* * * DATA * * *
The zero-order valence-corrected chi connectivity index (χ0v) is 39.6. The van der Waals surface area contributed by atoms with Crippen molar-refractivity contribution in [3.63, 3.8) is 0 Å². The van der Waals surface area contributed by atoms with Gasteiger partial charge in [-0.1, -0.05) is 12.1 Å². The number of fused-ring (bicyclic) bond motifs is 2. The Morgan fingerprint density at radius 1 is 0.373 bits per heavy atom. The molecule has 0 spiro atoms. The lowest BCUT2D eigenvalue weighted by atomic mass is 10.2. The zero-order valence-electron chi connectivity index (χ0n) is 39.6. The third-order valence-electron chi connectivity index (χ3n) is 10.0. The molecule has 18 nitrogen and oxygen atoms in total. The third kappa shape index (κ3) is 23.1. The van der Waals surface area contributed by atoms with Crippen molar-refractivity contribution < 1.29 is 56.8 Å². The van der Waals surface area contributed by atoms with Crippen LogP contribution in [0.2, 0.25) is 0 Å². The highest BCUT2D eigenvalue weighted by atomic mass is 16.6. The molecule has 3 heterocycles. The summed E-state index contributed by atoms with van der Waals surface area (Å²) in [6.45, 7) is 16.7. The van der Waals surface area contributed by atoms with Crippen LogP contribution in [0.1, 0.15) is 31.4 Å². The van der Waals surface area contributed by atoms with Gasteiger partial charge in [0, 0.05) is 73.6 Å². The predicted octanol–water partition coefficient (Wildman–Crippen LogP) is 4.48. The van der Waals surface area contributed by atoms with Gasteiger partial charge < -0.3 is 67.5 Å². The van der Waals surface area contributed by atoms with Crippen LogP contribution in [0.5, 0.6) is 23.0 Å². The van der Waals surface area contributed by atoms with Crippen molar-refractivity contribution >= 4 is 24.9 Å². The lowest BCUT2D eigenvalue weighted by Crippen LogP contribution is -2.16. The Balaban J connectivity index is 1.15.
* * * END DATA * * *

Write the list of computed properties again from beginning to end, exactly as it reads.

The zero-order valence-corrected chi connectivity index (χ0v) is 39.6. The van der Waals surface area contributed by atoms with Crippen molar-refractivity contribution in [3.63, 3.8) is 0 Å². The van der Waals surface area contributed by atoms with Gasteiger partial charge in [-0.1, -0.05) is 12.1 Å². The number of fused-ring (bicyclic) bond motifs is 2. The Morgan fingerprint density at radius 1 is 0.373 bits per heavy atom. The molecule has 0 spiro atoms. The lowest BCUT2D eigenvalue weighted by atomic mass is 10.2. The zero-order valence-electron chi connectivity index (χ0n) is 39.6. The third-order valence-electron chi connectivity index (χ3n) is 10.0. The molecule has 18 nitrogen and oxygen atoms in total. The third kappa shape index (κ3) is 23.1. The van der Waals surface area contributed by atoms with Crippen molar-refractivity contribution < 1.29 is 56.8 Å². The van der Waals surface area contributed by atoms with Crippen LogP contribution in [0.2, 0.25) is 0 Å². The highest BCUT2D eigenvalue weighted by atomic mass is 16.6. The molecule has 3 heterocycles. The summed E-state index contributed by atoms with van der Waals surface area (Å²) in [6.45, 7) is 16.7. The van der Waals surface area contributed by atoms with Crippen LogP contribution in [0.1, 0.15) is 31.4 Å². The van der Waals surface area contributed by atoms with Gasteiger partial charge in [0, 0.05) is 73.6 Å². The predicted octanol–water partition coefficient (Wildman–Crippen LogP) is 4.48. The van der Waals surface area contributed by atoms with Gasteiger partial charge < -0.3 is 67.5 Å². The van der Waals surface area contributed by atoms with Crippen LogP contribution in [0.5, 0.6) is 23.0 Å². The van der Waals surface area contributed by atoms with Crippen molar-refractivity contribution >= 4 is 24.9 Å². The lowest BCUT2D eigenvalue weighted by Crippen LogP contribution is -2.16. The Balaban J connectivity index is 1.15.